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Day-to-day employment issues 3C

Performance management

One of the more tricky aspects of employment is dealing with cases of poor performance.   This is a sensitive issue for everyone involved and can be really time consuming. It needs to be handled with care and the conclusions fair, whether you’re asking to see an improvement in performance or setting up a series of warnings leading to dismissal.

There are a number of ways that you, and we, can make this whole process much easier and avoid potential claims relating to dismissal. We can help you with everything from drafting or updating your capability policy to assisting you in effectively managing capability and performance in your workplace. Or we can provide advice and practical assistance during a capability process. Finally we can help draft settlement agreements and guide you through negotiations with employees.

Whatever the problem, our lawyers can give key support and advice on all performance issues. Plus we can guide you through some of the best business practices to protect you including:

  • Consider the appropriate time to address any issues with employees and try to do so as soon as they arise
  • An informal meeting with an employee can resolve a problem. But they must be made aware that a formal process could be used if an issue remains unresolved
  • Keep records of any e-mails, letters, conversations or meetings (formal or informal) relating to their performance
  • Keep appraisals with employees regular to help the business to give an honest assessment of performance and allow the employee to raise any concerns
  • Don’t give flattering performance reviews if they’re undeserved. They could make it more difficult to dismiss an employee in the future as they will rely on what’s been said before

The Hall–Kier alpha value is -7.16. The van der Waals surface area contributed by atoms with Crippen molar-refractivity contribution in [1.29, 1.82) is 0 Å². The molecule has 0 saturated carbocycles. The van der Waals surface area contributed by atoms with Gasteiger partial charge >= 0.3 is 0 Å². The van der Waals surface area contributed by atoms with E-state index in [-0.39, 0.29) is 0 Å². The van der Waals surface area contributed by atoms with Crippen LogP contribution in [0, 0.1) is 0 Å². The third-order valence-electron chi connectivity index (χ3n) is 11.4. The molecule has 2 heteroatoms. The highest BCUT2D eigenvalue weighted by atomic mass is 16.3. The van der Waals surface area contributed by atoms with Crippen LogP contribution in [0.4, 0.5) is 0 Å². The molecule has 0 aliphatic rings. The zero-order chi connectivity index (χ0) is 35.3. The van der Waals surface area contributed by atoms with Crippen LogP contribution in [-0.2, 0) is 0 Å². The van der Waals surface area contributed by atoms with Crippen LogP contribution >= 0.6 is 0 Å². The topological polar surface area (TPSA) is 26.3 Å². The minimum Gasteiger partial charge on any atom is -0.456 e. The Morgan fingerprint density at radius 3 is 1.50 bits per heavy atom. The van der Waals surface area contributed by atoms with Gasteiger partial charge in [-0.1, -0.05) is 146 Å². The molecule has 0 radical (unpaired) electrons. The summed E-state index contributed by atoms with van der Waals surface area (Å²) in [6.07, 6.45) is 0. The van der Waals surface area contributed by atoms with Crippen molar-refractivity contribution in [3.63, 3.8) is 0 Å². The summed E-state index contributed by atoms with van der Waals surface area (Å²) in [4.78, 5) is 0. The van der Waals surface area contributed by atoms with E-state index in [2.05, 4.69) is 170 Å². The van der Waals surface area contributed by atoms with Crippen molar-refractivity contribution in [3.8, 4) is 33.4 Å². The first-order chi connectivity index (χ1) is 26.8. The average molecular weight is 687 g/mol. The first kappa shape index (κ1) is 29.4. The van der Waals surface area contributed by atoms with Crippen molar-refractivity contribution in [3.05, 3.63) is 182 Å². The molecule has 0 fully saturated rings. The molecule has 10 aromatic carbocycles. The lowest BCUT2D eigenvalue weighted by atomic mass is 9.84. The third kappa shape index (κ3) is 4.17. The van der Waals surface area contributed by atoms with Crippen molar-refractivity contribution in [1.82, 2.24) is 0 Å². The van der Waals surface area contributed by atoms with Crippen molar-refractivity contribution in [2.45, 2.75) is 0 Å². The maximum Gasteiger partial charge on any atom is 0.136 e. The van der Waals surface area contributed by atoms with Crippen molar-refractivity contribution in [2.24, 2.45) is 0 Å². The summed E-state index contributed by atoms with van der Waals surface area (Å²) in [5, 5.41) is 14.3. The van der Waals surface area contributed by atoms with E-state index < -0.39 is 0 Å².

• Use probationary periods effectively. If the business has any legitimate concerns about a new employee, it may be able to extend the period or dismiss them at the end of it
  • Employees should not be sidelined, bullied or shunned in order to “push” them to leave. This could lead to a claim for constructive dismissal
  • If possible, establish the reason(s) as to why the employee is underperforming
  • Be careful if stress could be a reason for an employee’s poor performance. In these circumstances, take legal advice
  • Always take employee grievances or claims raised seriously, and deal with them in line with your grievance policy
  • When going through a capability procedure, ensure that you act in line with your own policies and procedures, and also in line with the ACAS guidance
  • Where appropriate, give the employee a series of warnings and a chance to improve prior to dismissal
  • Sometimes, it may be appropriate for the business to explore the possibility of entering into a settlement agreement with an employee – in which the employee specifies that they will not bring a claim against their employer (and waives their right to do so) usually in return for a sum of money

Our Employment specialists

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